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Trickle Down Trials (James 1:9-12)
Sermon Notes
Sunday, 02 February 2014 00:00

Last Sunday we studied James 1:9-12. In vv 9-11, our trials show us God’s personal interest in us, regardless of our economic status. He allows what is most beneficial to us.
The question becomes, “How do we respond in light of God’s long-term purpose?

Then we come to a “hinge” verse in the prologue between the main part of James’
II. PROLOGUE: in which the theme is how to RESPOND TO TRIALS PROPERLY (1:2-18)
A. By Welcoming Them (1:2-11} – proper attitude toward suffering itself.
Here the focus is on our trials, and our need to be swift to hear, slow to speak and slow to wrath in order to triumph in our trials.

B. By Not Accusing God (1:12-18} – proper attitude toward God in these sufferings.
Here the focus is on GOD in relation to our trials.
Is we don’t think rightly about GOD, it will be harder to triumph then trials come our way, so James wants us to see the kind of GOD we have in 12-18.
I see 1:12 as a “hinge” between paragraphs because in this verse James summarizes and ties together what he has said in vv 2-11 and prepares the way for what he will say in vv 13-18.

Question: Suppose that every Christian, rich or poor, takes the attitude prescribed for him/her by James in vv 2-11, what then ?
James’ Answer in v. 12 is that, the person who endures temptation (trial, peirasmon) can anticipate a crown of life.
The choice of the word “temptation” here in NKJV tends to obscure the connection of this verse with what precedes. The Greek word rendered “temptation” (peirasmon) is the same word that is translated trials in verse 2 (peirasmois). The concept of being tempted to evil becomes appropriate only beginning with v. 13.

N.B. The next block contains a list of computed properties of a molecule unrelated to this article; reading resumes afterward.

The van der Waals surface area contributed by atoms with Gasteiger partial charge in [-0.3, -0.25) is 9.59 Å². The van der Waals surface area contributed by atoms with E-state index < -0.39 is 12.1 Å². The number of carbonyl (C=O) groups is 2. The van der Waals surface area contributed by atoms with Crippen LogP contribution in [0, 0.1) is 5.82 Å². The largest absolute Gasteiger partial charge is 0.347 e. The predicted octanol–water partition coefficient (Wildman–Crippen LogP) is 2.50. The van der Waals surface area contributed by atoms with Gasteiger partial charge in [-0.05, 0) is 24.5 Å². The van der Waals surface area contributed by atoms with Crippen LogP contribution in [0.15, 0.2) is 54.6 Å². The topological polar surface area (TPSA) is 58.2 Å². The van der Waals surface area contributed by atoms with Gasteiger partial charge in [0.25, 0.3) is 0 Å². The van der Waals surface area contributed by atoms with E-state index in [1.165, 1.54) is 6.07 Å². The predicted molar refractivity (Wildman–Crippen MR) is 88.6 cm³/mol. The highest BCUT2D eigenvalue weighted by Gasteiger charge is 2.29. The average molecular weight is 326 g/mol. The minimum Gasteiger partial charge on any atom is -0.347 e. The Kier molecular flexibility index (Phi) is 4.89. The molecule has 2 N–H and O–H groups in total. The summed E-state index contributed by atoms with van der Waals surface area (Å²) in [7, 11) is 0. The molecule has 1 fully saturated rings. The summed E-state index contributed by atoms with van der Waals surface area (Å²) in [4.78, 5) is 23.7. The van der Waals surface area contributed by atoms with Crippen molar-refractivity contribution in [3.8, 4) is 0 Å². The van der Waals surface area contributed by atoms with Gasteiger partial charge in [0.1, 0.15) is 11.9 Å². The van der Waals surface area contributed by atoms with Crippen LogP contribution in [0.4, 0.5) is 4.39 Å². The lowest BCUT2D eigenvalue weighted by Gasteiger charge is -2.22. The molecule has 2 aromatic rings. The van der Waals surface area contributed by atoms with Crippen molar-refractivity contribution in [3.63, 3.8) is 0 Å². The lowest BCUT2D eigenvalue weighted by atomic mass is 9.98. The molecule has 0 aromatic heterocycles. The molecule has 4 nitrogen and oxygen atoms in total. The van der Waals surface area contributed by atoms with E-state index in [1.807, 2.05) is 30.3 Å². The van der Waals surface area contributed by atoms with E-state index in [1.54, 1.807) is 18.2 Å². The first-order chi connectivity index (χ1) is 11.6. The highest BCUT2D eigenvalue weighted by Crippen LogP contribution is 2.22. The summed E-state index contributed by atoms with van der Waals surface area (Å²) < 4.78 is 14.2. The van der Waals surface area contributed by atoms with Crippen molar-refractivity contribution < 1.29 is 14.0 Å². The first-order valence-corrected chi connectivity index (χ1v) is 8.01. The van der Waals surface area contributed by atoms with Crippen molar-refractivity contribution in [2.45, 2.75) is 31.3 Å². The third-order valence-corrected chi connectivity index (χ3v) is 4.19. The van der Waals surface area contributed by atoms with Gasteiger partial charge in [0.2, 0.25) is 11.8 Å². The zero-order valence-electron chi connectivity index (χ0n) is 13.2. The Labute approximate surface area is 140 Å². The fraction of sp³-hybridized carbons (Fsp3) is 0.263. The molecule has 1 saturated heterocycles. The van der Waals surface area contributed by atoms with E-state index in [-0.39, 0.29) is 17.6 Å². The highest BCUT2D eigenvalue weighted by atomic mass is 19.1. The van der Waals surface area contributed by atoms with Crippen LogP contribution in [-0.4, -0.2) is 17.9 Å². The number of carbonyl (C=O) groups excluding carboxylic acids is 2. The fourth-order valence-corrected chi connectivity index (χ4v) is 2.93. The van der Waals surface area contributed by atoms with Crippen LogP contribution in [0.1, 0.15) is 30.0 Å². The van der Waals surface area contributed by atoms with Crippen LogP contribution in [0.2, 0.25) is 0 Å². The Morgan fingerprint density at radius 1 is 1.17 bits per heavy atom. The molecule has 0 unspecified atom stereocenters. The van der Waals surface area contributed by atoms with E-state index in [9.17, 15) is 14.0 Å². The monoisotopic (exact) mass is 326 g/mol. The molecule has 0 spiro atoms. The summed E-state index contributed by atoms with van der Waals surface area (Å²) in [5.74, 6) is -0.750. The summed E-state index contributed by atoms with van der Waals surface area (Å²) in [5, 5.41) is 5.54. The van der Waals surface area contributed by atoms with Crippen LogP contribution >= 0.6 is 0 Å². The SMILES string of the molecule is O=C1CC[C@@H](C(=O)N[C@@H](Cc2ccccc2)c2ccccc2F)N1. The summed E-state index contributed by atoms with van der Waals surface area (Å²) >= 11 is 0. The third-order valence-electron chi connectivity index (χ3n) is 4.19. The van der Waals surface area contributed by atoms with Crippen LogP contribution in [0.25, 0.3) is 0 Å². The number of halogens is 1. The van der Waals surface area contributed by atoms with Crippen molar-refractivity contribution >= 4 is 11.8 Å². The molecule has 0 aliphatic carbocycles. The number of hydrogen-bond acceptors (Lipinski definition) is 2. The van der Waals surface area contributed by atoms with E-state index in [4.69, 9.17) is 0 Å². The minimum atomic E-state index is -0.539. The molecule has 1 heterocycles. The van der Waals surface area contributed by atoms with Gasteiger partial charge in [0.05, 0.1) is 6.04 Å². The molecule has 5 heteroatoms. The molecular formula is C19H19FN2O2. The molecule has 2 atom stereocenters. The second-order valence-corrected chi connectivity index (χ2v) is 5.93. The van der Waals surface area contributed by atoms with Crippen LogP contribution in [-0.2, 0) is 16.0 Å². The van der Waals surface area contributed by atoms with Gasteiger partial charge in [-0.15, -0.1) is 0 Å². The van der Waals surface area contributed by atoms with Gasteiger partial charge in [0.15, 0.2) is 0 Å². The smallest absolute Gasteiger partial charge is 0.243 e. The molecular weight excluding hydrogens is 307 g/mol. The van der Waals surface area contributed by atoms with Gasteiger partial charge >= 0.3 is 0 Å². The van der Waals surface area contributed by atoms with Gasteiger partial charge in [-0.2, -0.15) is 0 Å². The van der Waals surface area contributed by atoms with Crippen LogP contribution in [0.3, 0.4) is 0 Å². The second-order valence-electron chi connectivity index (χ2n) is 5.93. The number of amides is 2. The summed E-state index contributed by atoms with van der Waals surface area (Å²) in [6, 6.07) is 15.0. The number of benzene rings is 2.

Peirazo / peirasmos can mean either to try (trial) or to tempt (temptation).
The meaning is determined by the context! The same word can have different meanings in differing contexts just like the same football play can be seen in different ways:
Later today many Americans will watch Super Bowl XLVIII (48). If you are watching the game with someone who is rooting for the Seahawks and you’re a Bronco fan, I can almost guarantee that the following scenario will occur. There will be a big play. But even though it is the same play that will be seen, some in the room will jump up and yell, “What a great play!” while the fan rooting for the other team will scowl and mutter, “What a terrible play!” The same play is seen differently depending upon whether you’re rooting for Seattle or Denver.

If we are to endure trials to their proper end, joyful acceptance of God’s will should play a crucial role.
If our eyes are fixed on the beneficial goal of trials, then in this very outlook we adopt an attitude of faith and submission to the Lord, which facilitates endurance.
Thus, when the trial ends, and the believer who endures it – has been = has become approved, there is a reward.
In using the word approved (dokimos), James is alluding to the character development he has referred to in vv 2-4.
James used the word there in v. 2 to refer to our quality-tested, or quality-proven faith.

Paul’s thoughts in Romans 5:3-4a are similar to what James is telling us here.
3 And not only that, but we also glory in tribulations, knowing that tribulation produces perseverance (hupomonen, James 1:3, 12);4 and perseverance (hupomone), character (dokimen, = approvedness; rewardability); and character (dokime), hope.